We all know that added sugar isn’t good for you, and there’s a big movement towards avoiding or “quitting” sugar. Any added sugar, whether it is in the form of fructose, sucrose, honey, agave nectar, raw sugar (the list goes on) can cause problems if you have too much.
High intakes of sugar can cause weight gain, especially around your midsection, as well as changes in mood- hello post sugar crash- and other symptoms such as headaches, problems concentrating, or cravings.
But there’s more to this than meets the eye…
Are you making this mistake?
So you are at the grocery store, you are reading nutrition labels, and choosing foods with less sugar. Ok, this food product has a low sugar version! Perfect! Onto the next one. Oh look, your trolley is full of low/no sugar versions of everything. You’re being so healthy…but are you really?
Did you know that high GI carbs are pretty much the same as eating sugar? GI, or Glycemic Index, is a measure of how quickly the carbohydrate you eat is broken down into sugar during digestion. High GI= high rate of digestion = that sugar all getting dumped into your bloodstream at once, causing a sugar spike.
So just take a minute to absorb this. If that “no sugar” food in your pantry contains carbohydrate, that turns into sugar after it’s eaten.
But before you start trying to cut out all carbs now, just remember that sugar is actually the fuel that our body runs best on, it’s our brains preferred fuel source. We actually need some sugar, but what we want is steady blood sugar levels, which we can get by choosing the types of carbohydrate that take longer to break down. These are called low GI carbohydrates.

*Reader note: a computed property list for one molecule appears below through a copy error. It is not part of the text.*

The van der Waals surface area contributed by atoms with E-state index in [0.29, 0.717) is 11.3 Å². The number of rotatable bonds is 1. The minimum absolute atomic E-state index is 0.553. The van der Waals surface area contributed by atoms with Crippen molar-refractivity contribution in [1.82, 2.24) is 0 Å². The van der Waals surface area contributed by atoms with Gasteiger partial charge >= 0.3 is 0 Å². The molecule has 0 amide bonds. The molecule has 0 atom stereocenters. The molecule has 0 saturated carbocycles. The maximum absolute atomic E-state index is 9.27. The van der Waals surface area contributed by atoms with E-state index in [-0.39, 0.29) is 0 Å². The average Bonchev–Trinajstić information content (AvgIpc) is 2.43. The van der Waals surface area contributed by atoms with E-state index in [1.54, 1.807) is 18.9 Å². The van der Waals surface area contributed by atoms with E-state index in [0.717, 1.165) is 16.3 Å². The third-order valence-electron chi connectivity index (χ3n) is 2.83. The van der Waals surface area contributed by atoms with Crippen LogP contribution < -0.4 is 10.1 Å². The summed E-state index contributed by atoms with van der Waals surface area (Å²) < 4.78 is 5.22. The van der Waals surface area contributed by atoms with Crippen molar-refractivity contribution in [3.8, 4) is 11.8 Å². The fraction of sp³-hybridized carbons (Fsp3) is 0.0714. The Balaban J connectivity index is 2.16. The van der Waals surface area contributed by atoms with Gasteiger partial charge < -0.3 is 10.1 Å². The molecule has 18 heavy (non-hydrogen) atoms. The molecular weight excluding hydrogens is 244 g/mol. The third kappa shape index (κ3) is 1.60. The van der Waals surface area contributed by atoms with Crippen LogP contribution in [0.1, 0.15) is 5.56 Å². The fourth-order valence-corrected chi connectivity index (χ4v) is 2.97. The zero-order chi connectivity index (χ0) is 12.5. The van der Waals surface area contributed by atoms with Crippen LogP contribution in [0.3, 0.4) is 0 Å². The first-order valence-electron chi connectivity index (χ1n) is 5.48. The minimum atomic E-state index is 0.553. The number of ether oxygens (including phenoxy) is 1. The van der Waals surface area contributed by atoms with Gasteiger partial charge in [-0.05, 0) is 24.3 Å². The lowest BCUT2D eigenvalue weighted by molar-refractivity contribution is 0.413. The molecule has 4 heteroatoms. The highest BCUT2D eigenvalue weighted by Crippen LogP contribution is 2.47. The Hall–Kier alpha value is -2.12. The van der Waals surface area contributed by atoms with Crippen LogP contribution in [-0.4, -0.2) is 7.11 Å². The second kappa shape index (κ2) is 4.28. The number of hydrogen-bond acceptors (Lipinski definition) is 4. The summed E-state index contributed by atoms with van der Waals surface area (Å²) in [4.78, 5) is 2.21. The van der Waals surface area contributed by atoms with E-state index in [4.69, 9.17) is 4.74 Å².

Which foods should I limit?
High GI foods include white bread, white rice, white noodles, white crackers, cereals like rice bubbles or corn flakes, and potato. Fruit juice or dried fruit may seem like it should be healthy, but the sugar load (even though it’s natural sugar) means you should have these only occasionally.
Which foods should I choose?
Low GI carbohydrates include grainy breads, wholegrain cereals (like oats), grainy crackers, sweet potato, corn peas, pumpkin, legumes, low fat dairy products without added sugar, whole fruit (skin on when possible), brown or basmati rice, and high fibre or wholemeal pasta.
Should I really be that worried about sugar?
Rather than excluding any one food as a solution to all problems, instead look at the balance of your diet overall. Is the majority fresh fruit and vegetables, wholegrains, lean meat, chicken, fish, eggs, or nuts, legumes, and low fat dairy (or dairy alternatives). Are you active most days in the week? Then any food, high sugar or not, can have a place in your diet in small amounts occasionally if you really enjoy it, as long as it’s not happening every day.
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